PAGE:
In late October, as expected, the SEC proposed proxy rule changes that would require that “universal proxy cards” be used in contested elections of directors, giving shareholders the ability to pick and choose among all of the nominees put forth by the company’s board and by a dissident shareholder when deciding how to vote. Observers have commented that, if adopted, the proposed rule changes, by making it easier for shareholders to elect director candidates nominated by dissident shareholders, would alter the dynamics of contested director elections—increasing the prevalence of proxy contests and the leverage of activist investors. In our view, adoption of the universal proxy card mandate now appears improbable. In any event, we believe that adoption of the mandate probably would not have a significant effect on contested proxy elections or activist situations. In this Briefing, we:
- Describe the proposed universal proxy card mandate and explain our view that it probably will not be adopted;
- Clarify how a universal proxy card differs from “proxy access” (which continues apace);
- Note the concerns that observers have expressed about a universal proxy card mandate;
- Discuss our view that a universal proxy card mandate, if adopted, likely would not significantly affect contested director elections and activist situations; and
- Note some possible effects of the universal proxy card mandate not being adopted.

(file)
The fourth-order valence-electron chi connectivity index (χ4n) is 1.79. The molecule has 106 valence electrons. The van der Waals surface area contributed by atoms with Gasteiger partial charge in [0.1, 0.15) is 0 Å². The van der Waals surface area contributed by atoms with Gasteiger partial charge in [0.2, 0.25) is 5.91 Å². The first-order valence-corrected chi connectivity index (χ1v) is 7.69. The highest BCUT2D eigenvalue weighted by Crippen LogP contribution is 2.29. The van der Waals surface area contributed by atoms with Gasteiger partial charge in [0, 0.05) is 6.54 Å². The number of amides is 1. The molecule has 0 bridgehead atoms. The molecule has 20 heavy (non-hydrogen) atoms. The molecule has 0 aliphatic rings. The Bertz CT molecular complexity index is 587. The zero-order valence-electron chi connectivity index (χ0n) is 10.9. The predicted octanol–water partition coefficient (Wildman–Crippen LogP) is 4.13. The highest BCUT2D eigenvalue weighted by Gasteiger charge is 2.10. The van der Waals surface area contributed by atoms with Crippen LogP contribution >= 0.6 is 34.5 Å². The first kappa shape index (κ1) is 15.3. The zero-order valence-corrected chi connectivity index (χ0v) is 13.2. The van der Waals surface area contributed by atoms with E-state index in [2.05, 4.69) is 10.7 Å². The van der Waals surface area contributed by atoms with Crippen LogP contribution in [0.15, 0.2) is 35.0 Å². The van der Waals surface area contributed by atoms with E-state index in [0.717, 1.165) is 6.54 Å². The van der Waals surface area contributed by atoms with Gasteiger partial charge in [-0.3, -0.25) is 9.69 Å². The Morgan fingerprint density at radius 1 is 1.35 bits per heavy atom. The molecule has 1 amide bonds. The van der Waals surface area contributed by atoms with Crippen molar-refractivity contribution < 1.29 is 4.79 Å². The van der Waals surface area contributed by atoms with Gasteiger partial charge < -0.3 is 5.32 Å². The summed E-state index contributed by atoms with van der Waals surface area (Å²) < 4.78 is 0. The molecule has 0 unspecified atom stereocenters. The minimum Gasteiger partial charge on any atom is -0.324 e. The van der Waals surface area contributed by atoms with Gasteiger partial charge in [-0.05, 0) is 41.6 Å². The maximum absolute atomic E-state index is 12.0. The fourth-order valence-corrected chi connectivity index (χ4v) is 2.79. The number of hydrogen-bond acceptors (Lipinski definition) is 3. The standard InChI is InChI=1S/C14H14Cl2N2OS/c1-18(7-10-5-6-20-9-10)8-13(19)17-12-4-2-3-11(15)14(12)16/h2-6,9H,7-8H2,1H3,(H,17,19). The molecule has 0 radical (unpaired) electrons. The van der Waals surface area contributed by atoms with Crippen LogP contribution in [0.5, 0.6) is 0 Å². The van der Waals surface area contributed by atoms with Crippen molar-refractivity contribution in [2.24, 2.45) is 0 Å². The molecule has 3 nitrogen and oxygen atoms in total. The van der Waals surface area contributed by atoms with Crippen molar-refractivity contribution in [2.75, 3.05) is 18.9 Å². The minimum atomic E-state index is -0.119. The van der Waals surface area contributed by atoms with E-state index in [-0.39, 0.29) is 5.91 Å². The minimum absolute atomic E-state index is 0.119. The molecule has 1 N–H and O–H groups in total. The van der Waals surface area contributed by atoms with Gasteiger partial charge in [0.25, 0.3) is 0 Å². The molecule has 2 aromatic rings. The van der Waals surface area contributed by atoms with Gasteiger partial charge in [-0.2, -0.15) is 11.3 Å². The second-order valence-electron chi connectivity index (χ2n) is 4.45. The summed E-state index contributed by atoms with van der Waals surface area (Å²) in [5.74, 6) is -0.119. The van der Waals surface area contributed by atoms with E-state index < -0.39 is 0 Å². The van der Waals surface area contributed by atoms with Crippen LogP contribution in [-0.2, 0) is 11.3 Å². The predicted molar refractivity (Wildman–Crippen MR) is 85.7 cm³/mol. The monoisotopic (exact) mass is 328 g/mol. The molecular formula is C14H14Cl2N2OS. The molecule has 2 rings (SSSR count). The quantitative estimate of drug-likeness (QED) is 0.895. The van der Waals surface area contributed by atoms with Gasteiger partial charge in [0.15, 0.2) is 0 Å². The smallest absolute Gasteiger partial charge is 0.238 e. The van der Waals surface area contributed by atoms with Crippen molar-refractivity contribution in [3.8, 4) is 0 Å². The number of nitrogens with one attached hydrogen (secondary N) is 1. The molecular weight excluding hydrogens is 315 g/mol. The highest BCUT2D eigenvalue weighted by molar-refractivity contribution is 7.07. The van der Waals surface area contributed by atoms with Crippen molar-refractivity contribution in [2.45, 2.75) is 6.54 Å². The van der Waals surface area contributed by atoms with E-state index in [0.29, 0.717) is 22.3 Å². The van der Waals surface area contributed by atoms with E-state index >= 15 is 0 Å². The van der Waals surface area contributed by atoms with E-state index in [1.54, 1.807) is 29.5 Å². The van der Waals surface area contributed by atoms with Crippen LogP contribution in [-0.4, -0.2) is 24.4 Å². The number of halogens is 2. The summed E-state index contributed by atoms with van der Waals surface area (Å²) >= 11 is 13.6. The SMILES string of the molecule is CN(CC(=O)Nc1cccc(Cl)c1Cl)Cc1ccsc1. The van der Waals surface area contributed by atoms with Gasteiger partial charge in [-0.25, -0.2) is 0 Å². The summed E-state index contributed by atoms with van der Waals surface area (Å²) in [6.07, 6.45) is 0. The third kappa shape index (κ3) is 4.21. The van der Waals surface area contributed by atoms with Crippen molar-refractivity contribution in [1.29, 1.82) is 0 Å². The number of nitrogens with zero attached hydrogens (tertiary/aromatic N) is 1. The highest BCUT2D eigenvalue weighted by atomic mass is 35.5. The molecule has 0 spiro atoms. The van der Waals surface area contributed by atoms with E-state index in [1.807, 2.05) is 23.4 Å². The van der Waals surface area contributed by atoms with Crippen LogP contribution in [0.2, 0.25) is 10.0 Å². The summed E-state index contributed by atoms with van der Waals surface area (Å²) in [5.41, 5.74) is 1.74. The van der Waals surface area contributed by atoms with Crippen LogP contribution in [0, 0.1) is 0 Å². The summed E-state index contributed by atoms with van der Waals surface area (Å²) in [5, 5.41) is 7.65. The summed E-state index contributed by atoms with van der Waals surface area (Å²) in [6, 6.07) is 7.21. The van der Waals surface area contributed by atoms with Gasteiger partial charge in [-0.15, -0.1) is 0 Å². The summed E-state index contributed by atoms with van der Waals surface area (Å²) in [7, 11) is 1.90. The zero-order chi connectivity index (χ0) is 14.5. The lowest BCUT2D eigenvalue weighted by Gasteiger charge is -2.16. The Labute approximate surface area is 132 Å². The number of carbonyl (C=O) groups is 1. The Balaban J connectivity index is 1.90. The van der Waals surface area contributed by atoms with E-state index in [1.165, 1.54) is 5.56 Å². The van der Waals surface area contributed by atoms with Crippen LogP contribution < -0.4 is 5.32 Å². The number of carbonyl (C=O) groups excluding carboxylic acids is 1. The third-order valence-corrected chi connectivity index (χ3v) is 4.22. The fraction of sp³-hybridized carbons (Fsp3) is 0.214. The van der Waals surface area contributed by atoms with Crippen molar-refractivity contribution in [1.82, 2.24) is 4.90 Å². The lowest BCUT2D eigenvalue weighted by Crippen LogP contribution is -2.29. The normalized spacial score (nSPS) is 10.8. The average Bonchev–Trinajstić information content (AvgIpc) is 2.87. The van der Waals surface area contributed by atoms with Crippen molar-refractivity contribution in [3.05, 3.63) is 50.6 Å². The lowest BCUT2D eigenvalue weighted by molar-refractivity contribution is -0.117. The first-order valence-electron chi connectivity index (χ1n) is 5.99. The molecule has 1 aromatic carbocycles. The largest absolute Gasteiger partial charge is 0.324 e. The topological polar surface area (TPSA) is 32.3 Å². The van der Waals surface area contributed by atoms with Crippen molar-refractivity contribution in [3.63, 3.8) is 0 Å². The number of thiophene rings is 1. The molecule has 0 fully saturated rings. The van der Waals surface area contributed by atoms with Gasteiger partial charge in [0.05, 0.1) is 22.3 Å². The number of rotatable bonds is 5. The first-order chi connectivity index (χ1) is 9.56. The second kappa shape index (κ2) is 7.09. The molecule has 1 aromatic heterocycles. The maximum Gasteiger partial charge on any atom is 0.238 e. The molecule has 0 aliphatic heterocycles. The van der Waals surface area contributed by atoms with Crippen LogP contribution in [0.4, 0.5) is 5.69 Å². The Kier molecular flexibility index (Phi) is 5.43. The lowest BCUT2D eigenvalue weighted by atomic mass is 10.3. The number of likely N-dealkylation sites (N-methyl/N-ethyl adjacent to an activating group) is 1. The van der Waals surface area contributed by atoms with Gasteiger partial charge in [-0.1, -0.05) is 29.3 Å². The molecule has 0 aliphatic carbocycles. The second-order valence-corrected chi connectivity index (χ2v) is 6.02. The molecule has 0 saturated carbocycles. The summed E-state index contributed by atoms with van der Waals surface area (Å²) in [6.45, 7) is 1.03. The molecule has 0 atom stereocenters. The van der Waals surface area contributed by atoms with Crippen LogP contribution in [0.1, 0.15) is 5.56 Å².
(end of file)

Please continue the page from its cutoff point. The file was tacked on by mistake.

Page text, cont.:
The comment period for the proposed rule changes ends January 9, 2017. Thus, even if adopted, the rules would not be in effect for the 2017 proxy season. A universal proxy card permits shareholders who vote by proxy to split their vote between the board’s nominees and a dissident’s nominees Currently, shareholders who vote by proxy in a contested election must choose to vote either for the board’s nominees (on the company’s proxy card) or for the dissident’s nominees (on the dissident’s proxy card). Under the new proposed rules, both the company and the dissident shareholder would distribute a “universal proxy card” to shareholders, listing both the board’s nominees and the dissident’s nominees, and each shareholder voting by proxy could choose to vote for any combination of the nominees on the two lists. Current rules effectively preclude shareholders who vote by proxy from splitting their vote between the board’s nominees and a dissident’s nominees, although a split vote is permitted for shareholders who vote in person at a meeting or otherwise properly instruct the company regarding their Fried Frank M&A Briefing 2 vote. The impetus for the universal proxy card mandate has been to redress the artificial difference in voting flexibility for shareholders who vote by proxy as compared to those who vote in person or instruct the company. We note that, currently, institutional and other large shareholders have the knowledge and resources to vote at a meeting or to instruct the company when they wish to split their vote, while retail shareholders typically do not have the knowledge or resources to do. In our view, adoption of the universal proxy card mandate now appears improbable Of the three current SEC Commissioners, only SEC Chair White has been a strong proponent of the universal proxy card approach. Chair White has announced that she will be resigning by the end of President Obama’s term. SEC Commissioner Pinowar, who is reportedly being considered for the position of interim SEC Chair pending selection of a successor SEC Chair by President-Elect Trump, has been against a universal proxy card mandate, arguing that it would increase the likelihood of proxy fights and thereby distract managements from their core mission of operating companies. Further, the universal proxy card concept has been strongly disfavored by Republicans in the House of Representatives, who passed a bill this summer prohibiting the SEC from using any funds to propose or enforce a universal proxy card requirement. Particularly given the likelihood of new or different priorities at the SEC under the incoming Presidential administration, in our view, it is now unlikely that the universal proxy card mandate will be adopted. The universal proxy card mandate is different from “proxy access” Following the SEC’s failed effort to enact rules requiring “proxy access,” approximately 40% of S&P 500 companies now have adopted “proxy access” bylaws (up from 1% in 2014 and 5% in 2015). Like a universal proxy card, “proxy access” allows a shareholder to have its director nominees listed on the company’s proxy card and allows shareholders voting by proxy to split their vote between the board’s and the dissident’s nominees. However, proxy access does not have the same objective or effect as a “universal proxy card” would. “Proxy access” has been intended as a vehicle to facilitate the nomination of director candidates by major, long-term shareholders in non-control contests—not intended to facilitate nominations by activists or other short-term shareholders who seek to influence or change control of the company. Unlike the proposed universal proxy card mandate, proxy access bylaws: Do not apply to contested control elections—that is, in most cases, the bylaws do not permit proxy access if the shareholder has, or has had, an intention to change or influence control at the company (as in the case, for example, of an activist investor who has approached the company to propose changes); Almost invariably apply only to shareholders who have held at least 3% of the company’s shares for at least three years and who are not nominating more than 20% of the board; and Permit a shareholder making nominations to avoid the expense of proxy materials and a proxy solicitation (by providing that the company will include in its own proxy statement information about the shareholder and its nominees, as well as a statement by the shareholder in support of its nominees). Fried Frank M&A Briefing 3 Proxy access is not designed to have a significant impact on proxy contests or activist situations As noted, proxy access is focused on allowing a long-term major investor of a company to piggyback on the company’s proxy materials in a non-control election. By contrast, the universal proxy card approach is focused on making it easier for shareholders to split their vote, in either a control or non-control election, and, as a practical matter, making it just as possible for a retail investor (who does not necessarily have the knowledge or resources to vote in person or to properly instruct the company with respect to the vote) to split his or her vote as it is for an institutional investor (who typically does have the resources to vote in person or to properly instruct the company). So far, proxy access has been used to nominate directors only one time. In November 2016, GAMCO Asset Management Inc., which is affiliated with activist investor Mario Gabelli, nominated director candidates for election at the 2017 annual meeting of National Fuel Gas Company, using National Fuel Gas’s proxy access bylaws. Like most proxy access bylaws, GAMCO’s bylaws included a requirement that the nominating shareholder must have acquired its shares in the ordinary course of business and not with the intent to change or influence control of the company, and that the shareholder must not presently have such an intent. According to National Fuel Gas, GAMCO had expressed an intention to change or influence control of the company and therefore was ineligible to use proxy access. GAMCO withdrew its nominations (without challenging or conceding the company’s contention). We believe that proxy access is likely to continue to be utilized only infrequently. Activists in most cases will not be eligible to use proxy access because, typically, they will not meet the 3%-ownership-for-atleast-three-years requirement or the “passive investment”-type restriction. Moreover, both activists and large shareholders in most cases want to engage in a more typical election contest process in which they produce their own materials and conduct their own solicitation. For these shareholders, generally, the potential cost-saving benefits of piggy-backing on the company’s proxy statement would be outweighed by the disadvantages of not conducting one’s own proxy solicitation. Opposition to a universal proxy card mandate has centered on concerns that it will lead to more proxy contests and increased leverage for activists Opposition to a universal proxy card mandate has been based primarily on concerns that: Dissident nominees would garner more votes if shareholders can vote for one or more of them while also voting for one or more of the board’s nominees—and that this will lead to more proxy contests, more pressure on companies to settle with dissidents to avoid the risk of loss of proxy contests, more replacement of existing directors with dissident directors, and more “shorttermism” by companies to appease shareholders; The election process could become based not on the fundamental shareholder-oriented judgment about support-for-the-board versus need-for-change, but, instead, on a more personal kind of judgment about each individual director candidate’s qualifications for office; Greater proxy costs would be imposed on companies (which, for smaller companies, could be significant); Greater confusion could result for retail investors as to which nominees are being supported by the board and which by a dissident shareholder; and Fried Frank M&A Briefing 4 A universal proxy card mandate could come to be viewed as a substitute for, and therefore limit further adoption of bylaws providing for, proxy access. In our view, the universal proxy card mandate, if adopted, would not significantly affect the outcome of proxy contests or activist situations As noted, the prevailing view has been that a universal proxy card mandate would increase the leverage of dissident shareholders in achieving election of their director candidates and thus would increase the prevalence of proxy contests and/or settlements to avoid proxy fights. In our view, in most cases, the universal proxy card mandate, if adopted, likely would not have a significant impact on the outcome in control elections or activist situations because: Strategic considerations override considerations relating to mechanics. The strategic decision for an activist whether to commence a proxy contest, and, if so, whether to seek to seat a few nominees or to replace the entire board, will be based primarily on the fundamental strategic considerations involved, not whether the available mechanics do or do not to some extent facilitate shareholders’ ability to split their vote. Institutional and other large shareholders already have meaningful incentive, and the ability, to split their vote when they wish to do so. By providing a ready-made, easy mechanism (merely checking a box on the single proxy card received) for splitting a vote between a board’s and a dissident’s nominees, shareholders may be encouraged to some extent to split their vote more often than currently (as the current mechanism for doing so is more difficult, involving either attending the meeting in person or properly instructing the company with respect to the shareholder’s vote). However, making it easier to split-vote by proxy should not significantly affect an institutional or large shareholder’s incentive as to whether or not to split its vote, and that decision is likely going to be made, as it is now, primarily based on the shareholder’s view of the substantive merits, not on the ease with which a split vote can be accomplished. While the universal card mandate would have a significant effect on retail shareholders’ ability to split their vote (as they typically do not have the knowledge or resources to appear in person or instruct the company, even in a contested election in which they would want to split their vote), the retail vote in the aggregate is typically a relatively small percentage of the overall vote and in most cases does not have a meaningful impact on the outcome of a proxy contest. Most contested situations are settled before a vote. Currently, the vast majority of cases involving a potential proxy contest or activist situation end in a settlement, without a proxy contest. Settlements occur because both sides usually prefer to avoid the expense, distraction, and, especially, the uncertainty of result, of a proxy fight. At the same time, both sides usually have a good sense of the likely support (or lack of support) from the large shareholders, leading to settlement. Availability of a universal proxy card and split voting would not likely affect these fundamental facts-on-the-ground in a significant way. Dissidents rarely propose full slates. With a universal proxy card, when a dissident shareholder proposes a full slate of director candidates (i.e., a wholesale replacement of a board, or at least directors who represent control of the board), shareholders would no longer have to choose between the dissident’s full slate and the board’s full slate. Thus, a universal proxy card could make it less likely that, when a dissident puts forth a full slate, the full slate (as opposed to just some of the nominees) would be elected. However, most dissident campaigns already are Fried Frank M&A Briefing 5 focused on the election of a small number of nominees rather than wholesale replacement of the board. We note that there may be circumstances where a universal proxy card mandate could encourage activity that would not otherwise have occurred. These situations could involve “second tier,” less well-funded activist investors; activists with smaller than usual equity positions or positions in smaller companies; specific dissident or board nominees that attract an unusual amount of attention (whether positive or negative); and/or mid-tier companies not primarily institutionally owned or other situations where the vote of the retail investors is likely to be particularly important. Possible effect of universal proxy card mandate not being adopted If, as we expect, the universal proxy card mandate is not adopted, companies may face increased pressure from shareholders to: Expand proxy access. Shareholders may increase the pressure on companies that have not adopted proxy access to do so. Further, shareholders may seek to revise proxy access bylaws in order to make proxy access available to shareholders owning a smaller percentage of shares and/or that were held for a shorter period of time than is the case currently; and/or to make proxy access available in contested elections. Agree to use of a universal proxy card. Institutional or other shareholders may more often request that a company allow shareholders to use a universal proxy card in a proxy situation. With the consent of the company and the dissident shareholder, as well as the board’s and the dissident’s respective nominees, use of universal proxy card would permit a split vote without any change to the SEC proxy rules. A company may decide to agree to use of a universal proxy card when the board believes that there is a reasonable likelihood that, without a universal card, the entire dissident slate would be elected—and, therefore, the company would be willing to increase the chance that only part of the dissident’s slate would be elected, while reducing the change that the full slate would be elected. A dissident shareholder might request, or agree to a company’s request, to use of a universal card when it doubts that its entire slate would be elected—and, therefore, the dissident would want to reduce the risk that none of its candidates would be elected. (In the 2015 Trian-DuPont proxy contest, activist investor Trian, which had nominated a short slate, requested that DuPont allow use of a universal proxy card, contending that it would “reflect best-in-class corporate governance.” DuPont, with a shareholder base comprised of a relatively large percentage of retail shareholders, rejected the request. None of Trian’s nominees were elected. In recent years, Tessera Technologies, Shutterfly, and GrafTech International have proposed use of a universal card where they viewed the chance of defeating all of a shareholder’s nominees as remote and wanted to increase the likelihood that only some of those nominees would be elected rather than the full slate.) Adopt bylaws requiring a universal proxy card. Shareholders may seek to pressure companies into adopting bylaws that require use of a universal proxy card when a dissident shareholder makes director nominations. No change to current SEC rules would be required for a company to use a universal proxy card if a company’s bylaws provided that a nomination would not be valid unless the nominee consented in advance to his or her name being included on a universal proxy card. Fried Frank M&A Briefing 6 We note, also, that, if the universal proxy card mandate is not adopted, shareholders of companies that have adopted proxy access bylaws may be more incentivized to preserve their ability to utilize proxy access. In this regard, shareholders should be mindful that their 13D filing disclosures may foreclose use of proxy access if an intention to change or influence control of the company has been indicated, including in a 13D filing. Shareholders that file 13Ds as a routine matter on companies in which they invest, in order to avoid any possible 13D issues in the future, should reconsider that approach to the extent that they may wish to preserve the option of utilizing proxy access.